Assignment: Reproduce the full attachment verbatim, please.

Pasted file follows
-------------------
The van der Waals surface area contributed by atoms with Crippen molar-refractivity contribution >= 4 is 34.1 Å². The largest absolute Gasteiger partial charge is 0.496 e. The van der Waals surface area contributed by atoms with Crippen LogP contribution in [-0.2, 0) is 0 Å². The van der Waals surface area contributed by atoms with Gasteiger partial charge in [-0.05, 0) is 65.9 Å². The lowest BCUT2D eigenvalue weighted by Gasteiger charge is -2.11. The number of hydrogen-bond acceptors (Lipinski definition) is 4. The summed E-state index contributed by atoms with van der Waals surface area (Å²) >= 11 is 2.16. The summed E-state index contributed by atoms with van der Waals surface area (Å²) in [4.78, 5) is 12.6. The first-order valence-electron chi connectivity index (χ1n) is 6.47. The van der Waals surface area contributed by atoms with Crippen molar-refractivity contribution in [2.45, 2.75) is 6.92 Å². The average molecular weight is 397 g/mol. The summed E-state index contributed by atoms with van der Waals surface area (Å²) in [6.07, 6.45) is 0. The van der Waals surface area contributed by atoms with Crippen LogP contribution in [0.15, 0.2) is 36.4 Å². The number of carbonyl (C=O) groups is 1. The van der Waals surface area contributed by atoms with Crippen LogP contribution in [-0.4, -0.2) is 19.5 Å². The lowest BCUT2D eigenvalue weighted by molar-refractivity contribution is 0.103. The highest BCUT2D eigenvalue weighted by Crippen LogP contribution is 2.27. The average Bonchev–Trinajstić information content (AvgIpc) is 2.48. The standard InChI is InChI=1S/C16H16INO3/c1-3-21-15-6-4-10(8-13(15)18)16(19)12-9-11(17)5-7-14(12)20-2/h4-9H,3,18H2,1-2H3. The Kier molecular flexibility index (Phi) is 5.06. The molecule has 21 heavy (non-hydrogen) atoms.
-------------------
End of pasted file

The van der Waals surface area contributed by atoms with Crippen molar-refractivity contribution >= 4 is 34.1 Å². The largest absolute Gasteiger partial charge is 0.496 e. The van der Waals surface area contributed by atoms with Crippen LogP contribution in [-0.2, 0) is 0 Å². The van der Waals surface area contributed by atoms with Gasteiger partial charge in [-0.05, 0) is 65.9 Å². The lowest BCUT2D eigenvalue weighted by Gasteiger charge is -2.11. The number of hydrogen-bond acceptors (Lipinski definition) is 4. The summed E-state index contributed by atoms with van der Waals surface area (Å²) >= 11 is 2.16. The summed E-state index contributed by atoms with van der Waals surface area (Å²) in [4.78, 5) is 12.6. The first-order valence-electron chi connectivity index (χ1n) is 6.47. The van der Waals surface area contributed by atoms with Crippen molar-refractivity contribution in [2.45, 2.75) is 6.92 Å². The average molecular weight is 397 g/mol. The summed E-state index contributed by atoms with van der Waals surface area (Å²) in [6.07, 6.45) is 0. The van der Waals surface area contributed by atoms with Crippen LogP contribution in [0.15, 0.2) is 36.4 Å². The number of carbonyl (C=O) groups is 1. The van der Waals surface area contributed by atoms with Crippen LogP contribution in [-0.4, -0.2) is 19.5 Å². The lowest BCUT2D eigenvalue weighted by molar-refractivity contribution is 0.103. The highest BCUT2D eigenvalue weighted by Crippen LogP contribution is 2.27. The average Bonchev–Trinajstić information content (AvgIpc) is 2.48. The standard InChI is InChI=1S/C16H16INO3/c1-3-21-15-6-4-10(8-13(15)18)16(19)12-9-11(17)5-7-14(12)20-2/h4-9H,3,18H2,1-2H3. The Kier molecular flexibility index (Phi) is 5.06. The molecule has 21 heavy (non-hydrogen) atoms.